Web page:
How to Be Famous by Caitlin Moran
A Novel

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Set in a time three decades before #MeToo, Dolly's ultra-sex-positive feminism is honed by her experiences with the evil Sharp and her connections with other women. Half feminist comedy, half romance novel—a genre whose time has come.
-Kirkus

Synopsis

A hilarious, heartfelt sequel to How to Build a Girl, the breakout novel from feminist sensation Caitlin Moran who the New York Times called, "rowdy and fearless . . . sloppy, big-hearted and alive in all the right ways."

You can’t have your best friend be famous if you’re not famous. It doesn’t work. You’re emotional pen-friends. You can send each other letters—but you’re not doing anything together. You live in different countries.

Johanna Morrigan (AKA Dolly Wilde) has it all: at eighteen, she lives in her own flat in London and writes for the coolest music magazine in Britain. But Johanna is miserable. Her best friend and man of her dreams John Kite has just made it big in 1994’s hot new BritPop scene. Suddenly John exists on another plane of reality: that of the Famouses.

Never one to sit on the sidelines, Johanna hatches a plan: she will Saint Paul his Corinthians, she will Jimmy his Pinocchio—she will write a monthly column, by way of a manual to the famous, analyzing fame, its power, its dangers, and its amusing aspects. In stories, girls never win the girl—they are won. Well, Johanna will re-write the stories, and win John, through her writing.

But as Johanna’s own star rises, an unpleasant one-night stand she had with a stand-up comedian, Jerry Sharp, comes back to haunt in her in a series of unfortunate consequences. How can a girl deal with public sexual shaming? Especially when her new friend, the up-and-coming feminist rock icon Suzanne Banks, is Jimmy Cricketing her?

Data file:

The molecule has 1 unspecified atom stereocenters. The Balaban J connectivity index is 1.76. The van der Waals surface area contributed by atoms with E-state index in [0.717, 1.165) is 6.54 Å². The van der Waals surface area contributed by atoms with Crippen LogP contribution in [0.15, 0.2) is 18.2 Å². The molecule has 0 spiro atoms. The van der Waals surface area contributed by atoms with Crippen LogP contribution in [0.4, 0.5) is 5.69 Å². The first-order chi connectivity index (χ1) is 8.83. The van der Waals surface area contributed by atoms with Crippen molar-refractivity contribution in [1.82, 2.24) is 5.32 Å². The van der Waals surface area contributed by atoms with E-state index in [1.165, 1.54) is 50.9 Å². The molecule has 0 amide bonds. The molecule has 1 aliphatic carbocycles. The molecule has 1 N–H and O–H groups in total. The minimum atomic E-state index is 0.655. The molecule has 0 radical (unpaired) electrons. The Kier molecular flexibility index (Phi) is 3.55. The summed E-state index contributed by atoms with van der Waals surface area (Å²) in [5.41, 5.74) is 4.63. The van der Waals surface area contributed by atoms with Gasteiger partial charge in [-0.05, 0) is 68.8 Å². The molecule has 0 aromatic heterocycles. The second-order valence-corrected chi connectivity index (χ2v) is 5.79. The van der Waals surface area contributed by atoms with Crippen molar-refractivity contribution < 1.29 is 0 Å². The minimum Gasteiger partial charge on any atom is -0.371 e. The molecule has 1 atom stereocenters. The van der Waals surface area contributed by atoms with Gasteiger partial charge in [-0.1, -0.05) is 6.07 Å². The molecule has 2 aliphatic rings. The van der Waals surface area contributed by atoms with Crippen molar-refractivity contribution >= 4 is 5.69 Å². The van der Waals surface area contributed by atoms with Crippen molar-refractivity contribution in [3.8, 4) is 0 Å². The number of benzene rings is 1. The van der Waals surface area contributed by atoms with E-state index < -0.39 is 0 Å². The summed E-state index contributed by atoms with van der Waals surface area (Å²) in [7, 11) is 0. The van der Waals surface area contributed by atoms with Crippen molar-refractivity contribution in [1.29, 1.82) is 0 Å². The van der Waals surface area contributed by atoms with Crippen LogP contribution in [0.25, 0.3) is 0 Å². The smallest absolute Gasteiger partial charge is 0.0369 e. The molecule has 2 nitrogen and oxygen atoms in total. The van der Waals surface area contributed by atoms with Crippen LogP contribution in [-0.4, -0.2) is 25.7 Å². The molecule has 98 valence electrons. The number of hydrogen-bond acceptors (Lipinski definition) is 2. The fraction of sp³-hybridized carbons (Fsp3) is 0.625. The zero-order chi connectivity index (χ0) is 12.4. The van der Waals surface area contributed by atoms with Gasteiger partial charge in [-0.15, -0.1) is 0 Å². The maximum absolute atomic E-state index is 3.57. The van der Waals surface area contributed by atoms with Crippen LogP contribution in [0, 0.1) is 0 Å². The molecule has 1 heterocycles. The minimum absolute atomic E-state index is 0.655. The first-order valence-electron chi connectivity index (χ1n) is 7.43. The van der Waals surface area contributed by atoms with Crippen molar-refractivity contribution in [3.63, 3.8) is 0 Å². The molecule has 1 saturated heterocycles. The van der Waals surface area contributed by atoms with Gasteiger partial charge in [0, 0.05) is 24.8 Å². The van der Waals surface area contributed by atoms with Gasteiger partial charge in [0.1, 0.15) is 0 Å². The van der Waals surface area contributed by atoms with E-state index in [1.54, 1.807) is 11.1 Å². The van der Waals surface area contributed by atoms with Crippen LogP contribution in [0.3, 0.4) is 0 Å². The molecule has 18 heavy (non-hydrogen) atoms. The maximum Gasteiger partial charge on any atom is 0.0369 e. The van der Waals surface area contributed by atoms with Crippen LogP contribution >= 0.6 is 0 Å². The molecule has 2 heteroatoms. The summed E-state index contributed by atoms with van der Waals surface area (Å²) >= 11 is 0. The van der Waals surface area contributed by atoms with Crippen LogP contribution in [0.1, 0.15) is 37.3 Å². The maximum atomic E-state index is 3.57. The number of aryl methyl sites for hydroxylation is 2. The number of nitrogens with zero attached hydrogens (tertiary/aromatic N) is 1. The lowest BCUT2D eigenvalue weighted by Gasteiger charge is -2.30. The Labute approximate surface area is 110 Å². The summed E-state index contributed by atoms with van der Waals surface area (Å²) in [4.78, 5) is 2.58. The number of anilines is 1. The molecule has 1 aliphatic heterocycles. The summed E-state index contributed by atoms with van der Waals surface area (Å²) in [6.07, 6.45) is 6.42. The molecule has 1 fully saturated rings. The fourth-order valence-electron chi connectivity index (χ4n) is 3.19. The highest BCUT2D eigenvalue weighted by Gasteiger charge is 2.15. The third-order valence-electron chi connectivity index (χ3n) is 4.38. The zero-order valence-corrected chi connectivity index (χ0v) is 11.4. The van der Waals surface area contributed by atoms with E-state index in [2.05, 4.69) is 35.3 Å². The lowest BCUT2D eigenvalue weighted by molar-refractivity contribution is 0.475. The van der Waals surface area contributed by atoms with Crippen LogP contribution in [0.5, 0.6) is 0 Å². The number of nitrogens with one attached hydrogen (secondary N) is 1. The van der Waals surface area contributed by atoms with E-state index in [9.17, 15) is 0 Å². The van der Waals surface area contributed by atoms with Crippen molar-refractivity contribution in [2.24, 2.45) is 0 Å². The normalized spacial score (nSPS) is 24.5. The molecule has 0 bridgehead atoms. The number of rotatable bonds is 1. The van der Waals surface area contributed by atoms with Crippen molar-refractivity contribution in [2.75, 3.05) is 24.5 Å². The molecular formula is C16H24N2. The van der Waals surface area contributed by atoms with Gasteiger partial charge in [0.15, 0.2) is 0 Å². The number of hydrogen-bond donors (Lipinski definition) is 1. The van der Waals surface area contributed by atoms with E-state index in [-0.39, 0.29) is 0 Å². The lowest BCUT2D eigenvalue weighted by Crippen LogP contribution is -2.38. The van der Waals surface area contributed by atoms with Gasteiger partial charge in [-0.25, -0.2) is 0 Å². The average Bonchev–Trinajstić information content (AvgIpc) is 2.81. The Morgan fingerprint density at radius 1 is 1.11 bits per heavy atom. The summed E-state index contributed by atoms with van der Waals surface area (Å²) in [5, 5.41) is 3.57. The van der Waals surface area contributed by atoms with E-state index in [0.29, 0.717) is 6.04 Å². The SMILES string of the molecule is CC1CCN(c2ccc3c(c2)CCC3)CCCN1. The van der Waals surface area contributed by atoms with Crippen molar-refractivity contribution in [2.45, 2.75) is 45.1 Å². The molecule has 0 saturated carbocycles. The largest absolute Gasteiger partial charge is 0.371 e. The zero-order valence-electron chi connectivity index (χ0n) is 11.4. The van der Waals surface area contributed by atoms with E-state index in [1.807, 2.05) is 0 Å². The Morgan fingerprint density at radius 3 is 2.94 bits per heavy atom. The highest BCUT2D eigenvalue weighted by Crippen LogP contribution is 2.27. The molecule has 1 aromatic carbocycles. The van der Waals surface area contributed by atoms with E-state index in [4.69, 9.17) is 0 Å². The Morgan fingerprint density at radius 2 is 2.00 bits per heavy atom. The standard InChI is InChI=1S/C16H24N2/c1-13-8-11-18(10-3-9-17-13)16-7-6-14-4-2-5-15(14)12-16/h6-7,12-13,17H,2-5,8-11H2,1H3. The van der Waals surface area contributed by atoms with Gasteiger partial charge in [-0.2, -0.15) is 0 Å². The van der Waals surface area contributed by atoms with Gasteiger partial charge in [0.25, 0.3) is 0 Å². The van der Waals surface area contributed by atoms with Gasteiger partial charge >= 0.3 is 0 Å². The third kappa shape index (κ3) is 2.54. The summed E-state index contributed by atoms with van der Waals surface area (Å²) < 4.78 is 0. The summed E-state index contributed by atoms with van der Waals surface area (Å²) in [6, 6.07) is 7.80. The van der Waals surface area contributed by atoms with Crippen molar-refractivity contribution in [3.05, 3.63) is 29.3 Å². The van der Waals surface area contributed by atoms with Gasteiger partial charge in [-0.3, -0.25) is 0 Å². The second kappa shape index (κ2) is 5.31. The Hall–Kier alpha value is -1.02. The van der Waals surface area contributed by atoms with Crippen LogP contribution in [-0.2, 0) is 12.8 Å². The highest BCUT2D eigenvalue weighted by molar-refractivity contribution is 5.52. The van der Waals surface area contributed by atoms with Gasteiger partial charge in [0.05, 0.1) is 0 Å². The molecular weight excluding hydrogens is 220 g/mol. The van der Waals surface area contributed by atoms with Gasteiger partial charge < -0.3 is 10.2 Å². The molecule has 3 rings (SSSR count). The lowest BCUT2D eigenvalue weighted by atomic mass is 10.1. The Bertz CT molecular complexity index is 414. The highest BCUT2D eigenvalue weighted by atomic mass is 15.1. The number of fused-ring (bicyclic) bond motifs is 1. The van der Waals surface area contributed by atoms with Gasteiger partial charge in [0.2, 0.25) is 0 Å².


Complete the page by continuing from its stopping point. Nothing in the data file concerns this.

For anyone who has been a girl or known one, who has admired fame or judged it, and above all anyone who loves to laugh till their sides ache, How to Be Famous is a big-hearted, hilarious tale of fame and fortune-and all they entail.

 

About Caitlin Moran

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Caitlin Moran had literally no friends in 1990, and so had plenty of time to write her first novel, The Chronicles of Narmo, at the age of fifteen. At sixteen she joined music weekly, Melody Maker, and at eighteen hosted the pop show Naked City. Following this precocious start she then put in eighteen solid years as a columnist on the Times-both as a television critic and also in the most-read part of the paper, the satirical celebrity column "Celebrity Watch"-winning the British Press Awards' Columnist of The Year award in 2010 and Critic and Interviewer of the Year in 2011. The eldest of eight children, Caitlin read lots of books about feminism-mainly in an attempt to be able to prove to her brother, Eddie, that she was scientifically better than him. Caitlin isn't really her name. She was christened 'Catherine.' But she saw 'Caitlin' in a Jilly Cooper novel when she was thirteen and thought it looked exciting. That's why she pronounces it incorrectly: 'Catlin.' It causes trouble for everyone.
 
Published July 3, 2018 by Harper. 352 pages
Genres: Literature & Fiction, Humor & Entertainment, Romance. Fiction
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Critic reviews for How to Be Famous
All: 3 | Positive: 3 | Negative: 0

Kirkus

Good
on May 01 2018

Set in a time three decades before #MeToo, Dolly's ultra-sex-positive feminism is honed by her experiences with the evil Sharp and her connections with other women. Half feminist comedy, half romance novel—a genre whose time has come.

Read Full Review of How to Be Famous: A Novel | See more reviews from Kirkus

Guardian

Good
Reviewed by Kitty Empire on Jun 28 2018

As in her previous volume, Moran is at pains to emphasise the fictionality of her work. But How to Be Famous rewrites a familiar near-past heroically, dispensing justice and leaving a rosy, satisfied afterglow.

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NPR

Above average
Reviewed by Annalisa Quinn on Jul 05 2018

Despite its treatment of sexual exploitation, How To Be Famous is not dark — it is a joyous, yelping novel about learning to love things without apology or irony. In service to this, metaphors careen all over the book like untrained animals, shedding and slobbering on the carpets. Nuance is lost, repetition is constant...

Read Full Review of How to Be Famous: A Novel | See more reviews from NPR
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